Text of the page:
About the Book: Mightier Than the Sword: Rebels, Reformers, and Revolutionaries Who Changed the World through Writing is a middle grade social justice book that tells the stories of historical and contemporary writers, activists, scientists, and leaders who used writing to make a difference in their lives and the world. The stories are accompanied by writing and creative exercises to help readers discover how they can use writing to explore ideas and ask for change. Sidebars explore types of writing, fun facts, and further resources.

Download the free activity pack: https://ms.beamingbooks.com/downloads/Activity_Packet_MightierThanTheSword.pdf

About the Author: Rochelle Melander wrote her first book at seven and has published 11 books for adults. Mightier Than the Sword: Rebels, Reformers, and Revolutionaries Who Changed the World through Writing is her debut book for children. She’s a professional certified coach, an artist educator and the founder of Dream Keepers, a writing workshop for young people. She lives in Milwaukee, Wisconsin with her husband, children, and two dogs. Visit her online at writenowcoach.com or rochellemelander.com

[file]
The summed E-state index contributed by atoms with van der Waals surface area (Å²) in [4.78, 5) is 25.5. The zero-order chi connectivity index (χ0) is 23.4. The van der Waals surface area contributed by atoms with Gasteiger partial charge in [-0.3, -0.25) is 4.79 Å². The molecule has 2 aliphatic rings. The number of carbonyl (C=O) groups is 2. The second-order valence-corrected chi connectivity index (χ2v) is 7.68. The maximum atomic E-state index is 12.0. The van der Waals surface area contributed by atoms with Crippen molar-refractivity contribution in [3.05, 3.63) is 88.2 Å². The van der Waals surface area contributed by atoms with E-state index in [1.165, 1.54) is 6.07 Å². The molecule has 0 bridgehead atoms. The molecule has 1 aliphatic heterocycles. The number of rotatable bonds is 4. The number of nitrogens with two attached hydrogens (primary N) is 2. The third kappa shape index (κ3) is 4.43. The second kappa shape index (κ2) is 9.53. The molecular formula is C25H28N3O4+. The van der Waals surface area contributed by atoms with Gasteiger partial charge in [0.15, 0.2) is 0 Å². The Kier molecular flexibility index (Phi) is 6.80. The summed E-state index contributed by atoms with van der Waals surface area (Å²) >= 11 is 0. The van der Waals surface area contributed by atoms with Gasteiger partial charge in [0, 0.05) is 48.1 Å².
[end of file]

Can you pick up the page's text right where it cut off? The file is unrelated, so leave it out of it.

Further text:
Thank you, Rochelle, for your book and for this incredible post with such useful classroom ideas! 

Don’t miss out on other stops on the Mightier than the Sword Blog Tour!

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Dr. Fauci: How a Boy from Brooklyn Became America’s Doctor
Author: Kate Messner
Illustrator: Alexandra Bye
Published June 29th 2021 by Simon Schuster Books for Young Readers

Goodreads Summary: The definitive picture book biography of Dr. Anthony Fauci, the director of the National Institute of Allergy and Infectious Diseases and one of the most crucial figures in the COVID-19 pandemic.